Then you will execute a script that will make a HTTP GET request for “answerThenCallMom.xml” which could be as simple as this:

This was the barest of barebone examples. The Plivo docs have a lot more examples, usually based around changing the answer xml. For example, in the class we experimented with having Plivo voice synthesize a “connecting you to your loving son…” message and Plivo actually has a lot of other options there, but many of them require a web application for a two-way conversation.

You can check the code for my Raspberry Pi project on Github

More Thoughts on RasPi

I’ll teach this same class again at The MakerBar in Hoboken on November 10th and I am continuing to work on other Raspberry Pi projects for the series. A lot of students have requested motor controls or serial interfaces, so that’s a definite future class.

1. Cooler Raspberry Pi Idea: feedback-enabled Button

While preparing this post I decided to try a little bit of the same on an Arduino. Since that’s even less powerful I’ve started building a sort of a proxy server to set up a menu using Flask and Python. If I had that same feature on the Call Mom button project I could provide feedback to the device, probably a light reminding you when it’s time to call your Mom.

Another fun possibility would be to have a feature where the button finds out if Mom is at home by checking whether it goes to voicemail or not and lets you call only to leave messages–not to start a conversation.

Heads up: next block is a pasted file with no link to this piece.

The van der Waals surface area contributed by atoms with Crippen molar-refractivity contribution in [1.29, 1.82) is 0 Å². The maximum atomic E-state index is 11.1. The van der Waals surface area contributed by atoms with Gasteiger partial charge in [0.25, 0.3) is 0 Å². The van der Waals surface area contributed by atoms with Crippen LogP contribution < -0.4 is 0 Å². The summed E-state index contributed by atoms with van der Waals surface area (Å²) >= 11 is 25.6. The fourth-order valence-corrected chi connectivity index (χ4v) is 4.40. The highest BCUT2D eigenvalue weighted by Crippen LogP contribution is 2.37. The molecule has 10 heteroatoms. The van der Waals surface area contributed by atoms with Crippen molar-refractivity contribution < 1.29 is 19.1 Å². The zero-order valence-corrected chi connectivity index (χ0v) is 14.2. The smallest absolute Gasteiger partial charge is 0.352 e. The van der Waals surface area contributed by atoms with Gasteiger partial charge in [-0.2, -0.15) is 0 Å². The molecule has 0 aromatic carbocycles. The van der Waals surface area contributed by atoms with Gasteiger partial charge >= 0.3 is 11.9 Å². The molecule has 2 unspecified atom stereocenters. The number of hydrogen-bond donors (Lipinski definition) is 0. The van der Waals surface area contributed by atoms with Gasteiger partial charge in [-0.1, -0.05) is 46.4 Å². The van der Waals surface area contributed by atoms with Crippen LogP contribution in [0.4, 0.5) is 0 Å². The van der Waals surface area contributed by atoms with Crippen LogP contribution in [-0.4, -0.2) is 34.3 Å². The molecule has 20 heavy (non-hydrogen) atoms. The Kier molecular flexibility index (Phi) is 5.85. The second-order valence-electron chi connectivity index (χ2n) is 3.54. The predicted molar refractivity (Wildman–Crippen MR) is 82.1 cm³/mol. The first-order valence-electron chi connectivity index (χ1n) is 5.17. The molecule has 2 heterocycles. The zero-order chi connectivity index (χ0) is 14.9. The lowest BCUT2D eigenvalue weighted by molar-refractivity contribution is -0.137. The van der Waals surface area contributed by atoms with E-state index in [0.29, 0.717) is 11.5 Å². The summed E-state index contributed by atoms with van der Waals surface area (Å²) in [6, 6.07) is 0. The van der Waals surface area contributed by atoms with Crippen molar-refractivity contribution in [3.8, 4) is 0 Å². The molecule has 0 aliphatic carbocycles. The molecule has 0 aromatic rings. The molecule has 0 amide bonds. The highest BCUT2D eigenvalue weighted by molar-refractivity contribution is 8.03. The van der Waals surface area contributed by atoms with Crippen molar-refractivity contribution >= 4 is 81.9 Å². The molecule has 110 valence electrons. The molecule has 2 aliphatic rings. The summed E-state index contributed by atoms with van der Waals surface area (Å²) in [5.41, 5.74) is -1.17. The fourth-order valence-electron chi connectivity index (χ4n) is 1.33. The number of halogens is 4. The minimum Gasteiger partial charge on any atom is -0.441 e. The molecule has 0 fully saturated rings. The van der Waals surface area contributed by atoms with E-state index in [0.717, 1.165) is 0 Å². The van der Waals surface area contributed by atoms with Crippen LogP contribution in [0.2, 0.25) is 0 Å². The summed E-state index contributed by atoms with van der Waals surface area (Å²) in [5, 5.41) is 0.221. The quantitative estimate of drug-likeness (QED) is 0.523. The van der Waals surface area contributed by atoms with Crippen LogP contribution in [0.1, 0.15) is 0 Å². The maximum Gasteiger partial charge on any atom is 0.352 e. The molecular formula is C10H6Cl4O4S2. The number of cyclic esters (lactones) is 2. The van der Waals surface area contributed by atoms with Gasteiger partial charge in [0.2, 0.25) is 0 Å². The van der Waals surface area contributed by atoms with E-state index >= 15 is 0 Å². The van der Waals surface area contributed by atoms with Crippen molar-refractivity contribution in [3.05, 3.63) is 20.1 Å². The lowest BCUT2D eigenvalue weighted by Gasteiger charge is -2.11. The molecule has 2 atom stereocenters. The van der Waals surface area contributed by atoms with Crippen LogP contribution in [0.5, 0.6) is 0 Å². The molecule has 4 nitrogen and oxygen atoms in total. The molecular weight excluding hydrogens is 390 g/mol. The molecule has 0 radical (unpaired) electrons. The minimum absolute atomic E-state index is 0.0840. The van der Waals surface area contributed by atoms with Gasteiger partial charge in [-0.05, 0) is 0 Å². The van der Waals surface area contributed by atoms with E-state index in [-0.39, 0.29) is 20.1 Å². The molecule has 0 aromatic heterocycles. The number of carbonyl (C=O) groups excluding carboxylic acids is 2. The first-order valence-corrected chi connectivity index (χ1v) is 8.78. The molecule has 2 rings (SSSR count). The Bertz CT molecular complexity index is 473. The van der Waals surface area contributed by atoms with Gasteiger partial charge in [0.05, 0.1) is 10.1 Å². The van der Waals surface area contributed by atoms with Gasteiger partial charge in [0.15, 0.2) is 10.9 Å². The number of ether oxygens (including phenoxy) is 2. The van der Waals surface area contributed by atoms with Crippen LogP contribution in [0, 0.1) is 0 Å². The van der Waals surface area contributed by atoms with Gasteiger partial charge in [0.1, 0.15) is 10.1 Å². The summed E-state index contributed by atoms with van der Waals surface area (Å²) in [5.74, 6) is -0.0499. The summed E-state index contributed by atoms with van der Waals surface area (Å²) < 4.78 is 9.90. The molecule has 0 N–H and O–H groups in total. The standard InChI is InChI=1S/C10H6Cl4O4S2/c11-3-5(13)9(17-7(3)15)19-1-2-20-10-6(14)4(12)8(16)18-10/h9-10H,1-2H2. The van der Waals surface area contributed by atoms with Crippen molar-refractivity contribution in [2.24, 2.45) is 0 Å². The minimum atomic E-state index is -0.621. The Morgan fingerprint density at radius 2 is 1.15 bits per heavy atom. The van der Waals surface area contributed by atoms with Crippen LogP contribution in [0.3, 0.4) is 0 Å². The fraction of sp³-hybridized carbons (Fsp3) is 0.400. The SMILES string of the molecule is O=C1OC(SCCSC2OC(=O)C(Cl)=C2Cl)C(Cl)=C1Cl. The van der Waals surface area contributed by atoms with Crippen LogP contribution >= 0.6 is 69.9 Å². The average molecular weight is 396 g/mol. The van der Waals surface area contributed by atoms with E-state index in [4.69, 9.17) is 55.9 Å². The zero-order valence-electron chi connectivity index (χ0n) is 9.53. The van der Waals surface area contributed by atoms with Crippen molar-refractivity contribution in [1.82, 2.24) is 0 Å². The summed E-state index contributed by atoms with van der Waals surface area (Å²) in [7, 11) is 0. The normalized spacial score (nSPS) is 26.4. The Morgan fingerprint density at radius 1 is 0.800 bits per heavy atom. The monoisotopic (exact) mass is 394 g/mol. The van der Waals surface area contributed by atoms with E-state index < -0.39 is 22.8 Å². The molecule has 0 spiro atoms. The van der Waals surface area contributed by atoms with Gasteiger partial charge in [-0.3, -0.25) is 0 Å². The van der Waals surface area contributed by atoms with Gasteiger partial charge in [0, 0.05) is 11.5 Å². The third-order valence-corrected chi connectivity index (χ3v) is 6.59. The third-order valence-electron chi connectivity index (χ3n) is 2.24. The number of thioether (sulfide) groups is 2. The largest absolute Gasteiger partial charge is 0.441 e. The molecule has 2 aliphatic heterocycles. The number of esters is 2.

2. Another Raspberry Pi Project idea: Done Done Button

The next cool Raspberry Pi and Plivo integration I am thinking to build is a ‘Done Done’ Button for The MakerBar. Members finish projects at all different times and I think there should be a certain amount of recognition for a project completed.

The Done Done button would be a big big button I originally bought for this project connected to a Raspberry Pi and a RFID reader. Whenever the members or guests finish a project, big or small they’ll scan in and slam the big button. When someone pushes the button it will send a text message to a few other members with the member completing the project identified by RFID.

3. Suggestion for Plivo

(Hear me out, Plivo team) The biggest thing for these kind of Raspberry Pi project ideas would be an interface not based on callbacks. I could open an ssh channel or use a comet paradigm to check in, but having to stand up a server is an unnecessary complication and really does keep the Call Mom button from being practical. Removing the https is probably a pipe dream, but would be even better–opening this up to Arduino applications.

Andy Fundinger

Andy Fundinger is a professional Python developer and trainer. He’s been programming for almost 28 years and in Python for 8 years. His passion lies on hacking hardware and teaching people technology at MakerBar, the only hackerspace in Northern New Jersey. Cross world web services and interconnected objects aka the internet of things is a particular interest of his. For questions, drop him a line at andy@makerbar.com.